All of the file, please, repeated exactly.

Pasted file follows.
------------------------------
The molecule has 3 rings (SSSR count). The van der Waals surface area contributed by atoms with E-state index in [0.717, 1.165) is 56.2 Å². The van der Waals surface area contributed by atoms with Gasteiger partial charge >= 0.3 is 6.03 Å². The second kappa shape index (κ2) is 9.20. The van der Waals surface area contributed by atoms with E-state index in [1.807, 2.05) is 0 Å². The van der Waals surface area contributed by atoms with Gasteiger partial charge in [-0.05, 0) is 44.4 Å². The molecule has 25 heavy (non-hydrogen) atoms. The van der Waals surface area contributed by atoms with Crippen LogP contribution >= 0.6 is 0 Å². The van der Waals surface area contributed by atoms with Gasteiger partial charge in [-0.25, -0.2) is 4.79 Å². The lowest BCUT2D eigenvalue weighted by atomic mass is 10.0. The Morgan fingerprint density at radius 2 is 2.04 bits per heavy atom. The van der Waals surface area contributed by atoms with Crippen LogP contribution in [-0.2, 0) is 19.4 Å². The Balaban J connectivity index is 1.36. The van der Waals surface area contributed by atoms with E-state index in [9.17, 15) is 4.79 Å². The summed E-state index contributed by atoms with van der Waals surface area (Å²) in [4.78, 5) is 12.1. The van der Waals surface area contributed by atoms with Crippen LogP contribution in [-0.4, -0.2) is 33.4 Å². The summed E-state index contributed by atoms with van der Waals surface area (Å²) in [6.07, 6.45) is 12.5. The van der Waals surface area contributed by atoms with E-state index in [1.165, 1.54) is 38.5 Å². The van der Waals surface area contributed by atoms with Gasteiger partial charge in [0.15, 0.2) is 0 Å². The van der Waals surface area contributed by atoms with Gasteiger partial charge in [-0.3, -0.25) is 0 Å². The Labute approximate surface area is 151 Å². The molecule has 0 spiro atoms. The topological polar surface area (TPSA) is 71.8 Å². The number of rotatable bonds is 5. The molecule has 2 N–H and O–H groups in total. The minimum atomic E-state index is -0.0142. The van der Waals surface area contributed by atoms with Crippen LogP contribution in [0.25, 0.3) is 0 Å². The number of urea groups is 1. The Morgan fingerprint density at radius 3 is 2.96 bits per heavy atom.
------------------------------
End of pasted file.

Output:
The molecule has 3 rings (SSSR count). The van der Waals surface area contributed by atoms with E-state index in [0.717, 1.165) is 56.2 Å². The van der Waals surface area contributed by atoms with Gasteiger partial charge >= 0.3 is 6.03 Å². The second kappa shape index (κ2) is 9.20. The van der Waals surface area contributed by atoms with E-state index in [1.807, 2.05) is 0 Å². The van der Waals surface area contributed by atoms with Gasteiger partial charge in [-0.05, 0) is 44.4 Å². The molecule has 25 heavy (non-hydrogen) atoms. The van der Waals surface area contributed by atoms with Crippen LogP contribution >= 0.6 is 0 Å². The van der Waals surface area contributed by atoms with Gasteiger partial charge in [-0.25, -0.2) is 4.79 Å². The lowest BCUT2D eigenvalue weighted by atomic mass is 10.0. The Morgan fingerprint density at radius 2 is 2.04 bits per heavy atom. The van der Waals surface area contributed by atoms with Crippen LogP contribution in [-0.2, 0) is 19.4 Å². The Balaban J connectivity index is 1.36. The van der Waals surface area contributed by atoms with E-state index in [9.17, 15) is 4.79 Å². The summed E-state index contributed by atoms with van der Waals surface area (Å²) in [4.78, 5) is 12.1. The van der Waals surface area contributed by atoms with Crippen LogP contribution in [-0.4, -0.2) is 33.4 Å². The summed E-state index contributed by atoms with van der Waals surface area (Å²) in [6.07, 6.45) is 12.5. The van der Waals surface area contributed by atoms with E-state index in [1.165, 1.54) is 38.5 Å². The van der Waals surface area contributed by atoms with Gasteiger partial charge in [0.15, 0.2) is 0 Å². The van der Waals surface area contributed by atoms with Gasteiger partial charge in [-0.3, -0.25) is 0 Å². The Labute approximate surface area is 151 Å². The molecule has 0 spiro atoms. The topological polar surface area (TPSA) is 71.8 Å². The number of rotatable bonds is 5. The molecule has 2 N–H and O–H groups in total. The minimum atomic E-state index is -0.0142. The van der Waals surface area contributed by atoms with Crippen LogP contribution in [0.25, 0.3) is 0 Å². The number of urea groups is 1. The Morgan fingerprint density at radius 3 is 2.96 bits per heavy atom.